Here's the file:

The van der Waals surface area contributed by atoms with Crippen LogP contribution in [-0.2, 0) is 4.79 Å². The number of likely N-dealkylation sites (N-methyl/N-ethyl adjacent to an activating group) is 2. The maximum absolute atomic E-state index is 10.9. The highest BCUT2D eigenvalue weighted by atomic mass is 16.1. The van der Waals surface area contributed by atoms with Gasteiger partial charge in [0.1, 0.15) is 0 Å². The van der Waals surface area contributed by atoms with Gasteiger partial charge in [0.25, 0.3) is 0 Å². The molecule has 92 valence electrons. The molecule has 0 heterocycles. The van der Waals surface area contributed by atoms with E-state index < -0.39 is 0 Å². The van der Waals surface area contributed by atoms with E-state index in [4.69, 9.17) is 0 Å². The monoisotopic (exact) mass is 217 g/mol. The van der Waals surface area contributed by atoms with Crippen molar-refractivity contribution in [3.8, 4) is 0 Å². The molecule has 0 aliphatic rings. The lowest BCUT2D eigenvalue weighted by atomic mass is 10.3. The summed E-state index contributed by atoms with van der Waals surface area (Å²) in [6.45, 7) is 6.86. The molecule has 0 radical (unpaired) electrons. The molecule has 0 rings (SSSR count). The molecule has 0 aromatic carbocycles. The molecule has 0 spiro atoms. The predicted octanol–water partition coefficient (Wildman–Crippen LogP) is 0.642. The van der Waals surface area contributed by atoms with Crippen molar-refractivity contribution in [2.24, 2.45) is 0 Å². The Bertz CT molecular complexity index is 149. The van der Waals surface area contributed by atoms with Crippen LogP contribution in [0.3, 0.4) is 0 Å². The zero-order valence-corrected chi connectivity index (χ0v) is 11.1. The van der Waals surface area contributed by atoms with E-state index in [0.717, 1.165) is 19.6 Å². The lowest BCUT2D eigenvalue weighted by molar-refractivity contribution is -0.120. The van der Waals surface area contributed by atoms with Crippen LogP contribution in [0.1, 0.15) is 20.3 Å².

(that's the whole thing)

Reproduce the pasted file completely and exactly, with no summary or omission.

The van der Waals surface area contributed by atoms with Crippen LogP contribution in [-0.2, 0) is 4.79 Å². The number of likely N-dealkylation sites (N-methyl/N-ethyl adjacent to an activating group) is 2. The maximum absolute atomic E-state index is 10.9. The highest BCUT2D eigenvalue weighted by atomic mass is 16.1. The van der Waals surface area contributed by atoms with Gasteiger partial charge in [0.1, 0.15) is 0 Å². The van der Waals surface area contributed by atoms with Gasteiger partial charge in [0.25, 0.3) is 0 Å². The molecule has 92 valence electrons. The molecule has 0 heterocycles. The van der Waals surface area contributed by atoms with E-state index < -0.39 is 0 Å². The van der Waals surface area contributed by atoms with E-state index in [4.69, 9.17) is 0 Å². The monoisotopic (exact) mass is 217 g/mol. The van der Waals surface area contributed by atoms with Crippen molar-refractivity contribution in [3.8, 4) is 0 Å². The molecule has 0 aliphatic rings. The lowest BCUT2D eigenvalue weighted by atomic mass is 10.3. The summed E-state index contributed by atoms with van der Waals surface area (Å²) in [6.45, 7) is 6.86. The molecule has 0 radical (unpaired) electrons. The molecule has 0 rings (SSSR count). The molecule has 0 aromatic carbocycles. The molecule has 0 spiro atoms. The predicted octanol–water partition coefficient (Wildman–Crippen LogP) is 0.642. The van der Waals surface area contributed by atoms with Crippen molar-refractivity contribution in [2.24, 2.45) is 0 Å². The Bertz CT molecular complexity index is 149. The van der Waals surface area contributed by atoms with Crippen LogP contribution in [0.3, 0.4) is 0 Å². The zero-order valence-corrected chi connectivity index (χ0v) is 11.1. The van der Waals surface area contributed by atoms with E-state index in [0.717, 1.165) is 19.6 Å². The lowest BCUT2D eigenvalue weighted by molar-refractivity contribution is -0.120. The van der Waals surface area contributed by atoms with Crippen LogP contribution in [0.1, 0.15) is 20.3 Å².